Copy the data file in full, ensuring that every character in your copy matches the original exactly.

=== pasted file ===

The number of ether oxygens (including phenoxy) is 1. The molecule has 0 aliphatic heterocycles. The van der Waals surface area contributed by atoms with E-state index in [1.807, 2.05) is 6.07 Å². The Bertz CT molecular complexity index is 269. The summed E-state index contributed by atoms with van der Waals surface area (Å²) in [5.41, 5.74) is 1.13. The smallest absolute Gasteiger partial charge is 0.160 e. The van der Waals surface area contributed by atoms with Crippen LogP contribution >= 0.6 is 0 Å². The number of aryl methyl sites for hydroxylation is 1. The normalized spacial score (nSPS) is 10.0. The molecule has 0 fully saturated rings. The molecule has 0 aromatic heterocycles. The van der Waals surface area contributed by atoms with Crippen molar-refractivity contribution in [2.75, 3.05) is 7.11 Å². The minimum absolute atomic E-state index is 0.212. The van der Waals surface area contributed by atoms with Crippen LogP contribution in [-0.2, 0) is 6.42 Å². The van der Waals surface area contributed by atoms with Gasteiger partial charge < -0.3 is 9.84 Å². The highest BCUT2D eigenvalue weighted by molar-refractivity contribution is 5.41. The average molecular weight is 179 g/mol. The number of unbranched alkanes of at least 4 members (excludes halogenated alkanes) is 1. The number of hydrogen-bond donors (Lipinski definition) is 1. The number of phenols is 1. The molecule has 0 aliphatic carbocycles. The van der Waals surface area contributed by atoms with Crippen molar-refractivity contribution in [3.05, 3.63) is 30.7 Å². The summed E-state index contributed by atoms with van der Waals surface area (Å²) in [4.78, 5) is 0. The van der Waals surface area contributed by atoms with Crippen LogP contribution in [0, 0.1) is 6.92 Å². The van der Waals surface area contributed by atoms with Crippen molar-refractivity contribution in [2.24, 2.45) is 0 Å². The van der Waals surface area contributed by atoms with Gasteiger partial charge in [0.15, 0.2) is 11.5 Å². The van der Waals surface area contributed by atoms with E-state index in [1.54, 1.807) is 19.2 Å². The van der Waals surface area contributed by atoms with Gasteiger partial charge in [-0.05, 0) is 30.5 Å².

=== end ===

The number of ether oxygens (including phenoxy) is 1. The molecule has 0 aliphatic heterocycles. The van der Waals surface area contributed by atoms with E-state index in [1.807, 2.05) is 6.07 Å². The Bertz CT molecular complexity index is 269. The summed E-state index contributed by atoms with van der Waals surface area (Å²) in [5.41, 5.74) is 1.13. The smallest absolute Gasteiger partial charge is 0.160 e. The van der Waals surface area contributed by atoms with Crippen LogP contribution >= 0.6 is 0 Å². The number of aryl methyl sites for hydroxylation is 1. The normalized spacial score (nSPS) is 10.0. The molecule has 0 fully saturated rings. The molecule has 0 aromatic heterocycles. The van der Waals surface area contributed by atoms with Crippen molar-refractivity contribution in [2.75, 3.05) is 7.11 Å². The minimum absolute atomic E-state index is 0.212. The van der Waals surface area contributed by atoms with Crippen LogP contribution in [-0.2, 0) is 6.42 Å². The van der Waals surface area contributed by atoms with Gasteiger partial charge < -0.3 is 9.84 Å². The highest BCUT2D eigenvalue weighted by molar-refractivity contribution is 5.41. The average molecular weight is 179 g/mol. The number of unbranched alkanes of at least 4 members (excludes halogenated alkanes) is 1. The number of hydrogen-bond donors (Lipinski definition) is 1. The number of phenols is 1. The molecule has 0 aliphatic carbocycles. The van der Waals surface area contributed by atoms with Crippen molar-refractivity contribution in [3.05, 3.63) is 30.7 Å². The summed E-state index contributed by atoms with van der Waals surface area (Å²) in [4.78, 5) is 0. The van der Waals surface area contributed by atoms with Crippen LogP contribution in [0, 0.1) is 6.92 Å². The van der Waals surface area contributed by atoms with Crippen molar-refractivity contribution in [2.24, 2.45) is 0 Å². The van der Waals surface area contributed by atoms with Gasteiger partial charge in [0.15, 0.2) is 11.5 Å². The van der Waals surface area contributed by atoms with E-state index in [1.54, 1.807) is 19.2 Å². The van der Waals surface area contributed by atoms with Gasteiger partial charge in [-0.05, 0) is 30.5 Å².